2. Can my employer fire me if I do not show up to work because I tested positive for COVID-19 or a local or state authority ordered me to isolate?
Under CalOSHA’s Emergency Temporary Standards, employers are required to continue and maintain your earnings, seniority, and all other rights and benefits, including the right to your job status, when the employer prevents you from entering the workplace because of a positive COVID-19 test or a COVID-19-related order to isolate issued by a local or state.
This requirement does not apply to any period of time during which you are unable to work for reasons other than protecting people at the workplace from possible COVID-19 transmission or where an employer demonstrates that your exposure to COVID-19 was not work-related. These standards are currently set to expire on May 29, 2021, with potential extensions of up to 90-days if reapproved.
If you believe your employer has violated this standard, please contact CalOSHA via 800-963-9424 or file a workplace safety complaint online here. If you feel as though your employer retaliated against you for exercising your rights under these emergency standards, please contact the California Labor Commissioner via 844-522-6734.
If your employer fires you for not coming to work in compliance with a government directive (government mandated isolation), you may have a claim for wrongful termination in violation of public policy. You can find more information about wrongful termination here.
You may be entitled to job-protected, unpaid time off from work for up to 12 weeks under the California Family Rights Act. You likely qualify for this leave if all of the following statements apply to you:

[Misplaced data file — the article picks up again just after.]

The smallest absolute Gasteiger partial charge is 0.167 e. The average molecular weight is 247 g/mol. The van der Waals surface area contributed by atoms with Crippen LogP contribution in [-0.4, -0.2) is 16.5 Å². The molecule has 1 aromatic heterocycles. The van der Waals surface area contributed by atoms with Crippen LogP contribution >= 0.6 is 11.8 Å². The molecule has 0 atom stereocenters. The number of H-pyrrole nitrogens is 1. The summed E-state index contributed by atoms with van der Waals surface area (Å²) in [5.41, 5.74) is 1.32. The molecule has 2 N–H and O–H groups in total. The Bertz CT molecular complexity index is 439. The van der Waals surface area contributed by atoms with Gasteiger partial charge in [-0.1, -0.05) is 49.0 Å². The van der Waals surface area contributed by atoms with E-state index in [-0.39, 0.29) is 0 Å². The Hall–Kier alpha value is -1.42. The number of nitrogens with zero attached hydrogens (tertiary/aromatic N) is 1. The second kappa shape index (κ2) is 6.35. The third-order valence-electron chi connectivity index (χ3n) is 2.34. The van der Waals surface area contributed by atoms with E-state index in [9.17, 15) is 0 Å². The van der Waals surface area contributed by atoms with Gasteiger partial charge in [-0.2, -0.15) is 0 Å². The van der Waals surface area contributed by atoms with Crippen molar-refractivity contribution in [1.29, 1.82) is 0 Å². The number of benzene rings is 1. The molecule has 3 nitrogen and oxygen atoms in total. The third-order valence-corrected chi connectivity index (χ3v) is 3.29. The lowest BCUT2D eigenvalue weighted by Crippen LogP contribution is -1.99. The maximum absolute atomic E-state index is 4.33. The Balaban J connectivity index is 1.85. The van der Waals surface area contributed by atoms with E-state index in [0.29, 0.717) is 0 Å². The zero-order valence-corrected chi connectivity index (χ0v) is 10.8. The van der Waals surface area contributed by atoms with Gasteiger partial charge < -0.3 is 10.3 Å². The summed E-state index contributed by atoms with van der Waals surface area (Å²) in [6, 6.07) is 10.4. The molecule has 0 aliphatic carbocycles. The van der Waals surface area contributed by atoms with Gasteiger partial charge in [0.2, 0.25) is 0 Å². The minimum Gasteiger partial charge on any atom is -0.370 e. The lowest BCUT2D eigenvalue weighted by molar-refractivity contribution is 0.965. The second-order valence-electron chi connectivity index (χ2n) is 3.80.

- You work for an employer with at least 5 employees,
- You have worked there for at least a year, and
- You worked at least 1250 hours in the year before you take time off.
If you do not meet the eligibility requirements above, but work for an employer with at least 5 employees, your employer may be required to grant you a leave of absence as a reasonable accommodation for a disability. For more information about job-protected leave, see our factsheet Disability + My Job found here.
If you believe your employer retaliated against you for using job-protected leave, denied you leave, or refused to let you return to work after your leave, you may file a complaint with the Department of Fair Employment and Housing (DFEH). You can find for more information about the DFEH complaint process here.
If you are terminated, you can apply for Unemployment Insurance (UI) benefits with the EDD. Even if you quit, you may still be eligible to receive UI if you can establish both (1) that you had “good cause” to leave your work, which can include a reasonable, good faith fear for your safety, and (2) that you took reasonable steps to resolve the problem before leaving your work, like requesting leave or paid sick days. See Question 8 for more information about unemployment benefits.
See Question 4 for more information on how to get paid while you cannot work due to a COVID-19 diagnosis or exposure.